Locating the Haines Farm
So what was it that Joseph Haines purchased in 1786? Regrettably, Mr. Bush only shared the recital of the deed and did not give us the metes and bounds that are usually the heart of a deed. It is not possible to be specific about the exact dimensions of this property in 1786. And because the property stayed in the family for four generations, we do not get an exact description of the original 91 acres (later identified as 90.25 acres) until 1881!
In a case like this, it can help to look at bordering properties. The two most likely belonged to Anna Acker and John Schenck.
The property of Anna Acker, who shows up frequently as a bordering owner, was originally owned by her husband William Acker, Sr., who wrote his will in 1760 leaving his property to his wife Anne, who was either Anna Dierdorff or Anna Runyon. She was the second wife of William Acker, Sr. William Acker’s first wife may have been Elizabeth Moore, daughter of Jacob & Apolonia, who died in 1800.The Acker farm came into possession of their son William who died intestate in 1793, at the age of 39. William Acker, Jr.’s widow Anna remained on the property for the rest of her life. She died in 1833, age 80. Thus there were two Anna Ackers owning this property.
Anna Acker, wife of William Acker, Jr., wrote her will on December 21, 1821. Being childless, she left her real estate to Elijah Wilson and Jacob Hice, to be shared equally. In 1834, Wilson and wife Elizabeth released their share to Jacob Hice for $3600.1 Unfortunately, that deed said nothing about land belonging to Joseph Haines. So we do not get much information from the Acker property about the Haines farm.
I will have more to say about Anne Acker when discussing the family of Joseph Haines.
The other bordering owner was John Schenck (1772-1806), son of Ruoelif (Ralph) Schenck and Ann Hoagland, and husband of Mary Young. On December 31, 1800, Ruloff Schenck and second wife Rebeckah Hoagland sold to son John two lots in Amwell, the important one being 133 acres, bordering George Dilts, “Neshannock” Creek, heirs of Joseph Hainds, Peter Johnson, a road and land of Daniel Moore.2
This deed, when plotted, shows us the southern boundary of the Haines farm, suggesting that the northern boundary was Neshanic Creek.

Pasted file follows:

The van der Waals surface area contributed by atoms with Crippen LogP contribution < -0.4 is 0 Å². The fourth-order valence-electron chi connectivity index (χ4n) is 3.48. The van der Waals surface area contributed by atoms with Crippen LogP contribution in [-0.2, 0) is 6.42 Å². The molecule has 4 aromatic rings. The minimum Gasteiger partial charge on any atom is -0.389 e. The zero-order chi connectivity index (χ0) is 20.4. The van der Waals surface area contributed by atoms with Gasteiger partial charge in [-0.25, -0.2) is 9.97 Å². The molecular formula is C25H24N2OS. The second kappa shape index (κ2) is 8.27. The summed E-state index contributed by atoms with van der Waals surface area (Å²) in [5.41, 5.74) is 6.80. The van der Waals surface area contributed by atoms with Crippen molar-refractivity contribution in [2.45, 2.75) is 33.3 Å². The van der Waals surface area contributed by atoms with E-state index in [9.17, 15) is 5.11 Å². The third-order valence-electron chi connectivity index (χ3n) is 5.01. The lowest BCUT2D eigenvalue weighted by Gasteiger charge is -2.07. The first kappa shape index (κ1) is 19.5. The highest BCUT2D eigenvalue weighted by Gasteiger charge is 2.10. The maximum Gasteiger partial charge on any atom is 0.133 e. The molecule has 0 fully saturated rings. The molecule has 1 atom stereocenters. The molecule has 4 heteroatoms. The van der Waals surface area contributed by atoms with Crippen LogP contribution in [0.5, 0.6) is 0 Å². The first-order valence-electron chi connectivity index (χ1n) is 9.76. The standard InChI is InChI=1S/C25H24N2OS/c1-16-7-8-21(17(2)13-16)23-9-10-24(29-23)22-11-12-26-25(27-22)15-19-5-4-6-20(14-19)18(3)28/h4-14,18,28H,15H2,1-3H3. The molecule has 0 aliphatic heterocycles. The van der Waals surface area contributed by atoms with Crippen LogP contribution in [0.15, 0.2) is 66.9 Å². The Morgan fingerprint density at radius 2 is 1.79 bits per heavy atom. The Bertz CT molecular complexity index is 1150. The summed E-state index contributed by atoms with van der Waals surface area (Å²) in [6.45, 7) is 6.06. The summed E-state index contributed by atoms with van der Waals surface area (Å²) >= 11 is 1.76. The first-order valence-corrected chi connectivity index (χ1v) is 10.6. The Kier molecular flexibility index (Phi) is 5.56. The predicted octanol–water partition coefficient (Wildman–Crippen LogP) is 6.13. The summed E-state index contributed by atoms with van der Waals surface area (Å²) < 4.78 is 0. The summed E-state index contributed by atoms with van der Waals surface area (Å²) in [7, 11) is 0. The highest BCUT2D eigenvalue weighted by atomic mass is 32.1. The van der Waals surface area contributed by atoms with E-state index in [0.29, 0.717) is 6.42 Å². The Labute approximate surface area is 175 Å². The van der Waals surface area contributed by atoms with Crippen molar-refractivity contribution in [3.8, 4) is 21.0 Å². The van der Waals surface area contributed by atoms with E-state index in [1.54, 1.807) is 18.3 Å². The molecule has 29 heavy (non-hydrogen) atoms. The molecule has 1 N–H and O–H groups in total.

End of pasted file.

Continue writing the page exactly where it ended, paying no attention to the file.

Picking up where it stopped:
John Schenck also died young, in 1806, age 33, leaving widow Mary with six children to raise. When their eldest son Ralph came of age in 1820, the farm was conveyed to him.3 It was that deed that contained metes & bounds, giving us the shape of the Schenck property and its border with the Haines farm.
The Haines House
Mr. Bush wrote:
This is not at all “a neglected old farm,” as must now be written so often of what was formerly a flourishing homestead. On the contrary, through all the agricultural depressions of almost sixty years, it has been noted as one of the most productive and most carefully managed farms in the vicinity. The buildings are pleasantly located on a fine knoll, and are all in excellent condition. The basement barn, 40 feet by 80, was built by Isaac Haines in 1903. The spacious dwelling was built in 1868, but scarcely shows its more than three score years. Everything about the old farm shows careful management and commendable pride of ownership. A branch of the Neshanic Creek flows beautifully through the pasture lands, helping to make this an idol [ideal?] place for dairying, which has long been an important branch of industry here.
Here is the property as it appears today.
The county’s historic sites survey did not include the Haines house. The fact that it was built in 1868 tells us that the original house of the original Joseph Haines was taken down, probably shortly after the end of the Civil War.
Since I cannot give an exact description of the Haines property until 1881, let’s turn our attention to the history of the Haines family.
A Haines/Hainds Genealogy
Joseph Haines came from a South Jersey family, a very well-known one that is still present today in Burlington County. The first of the family to settle in West New Jersey were the surviving family of Richard Haines, who died at sea in 1682. They were Quakers who intended to settle with other first arrivals in Burlington County. There was the widow Margaret and five of her six children (Richard, William, Thomas, Mary and Joseph). The eldest son, John, had arrived two years earlier and settled on the Rancocas Creek. The youngest, Joseph, was born at sea.4
Before departing from England, Richard Haines, “husbandman of Oxon [Oxfordshire], bought 100 acres in the Province of West Jersey from Edward Byllinge, the prime mover (along with William Penn) for settlement in the new colony.5
Right away, there are questions. The deed said Haines was of “Oxon Co.” while the genealogies put his home at Aynhoe, Northhamptonshire.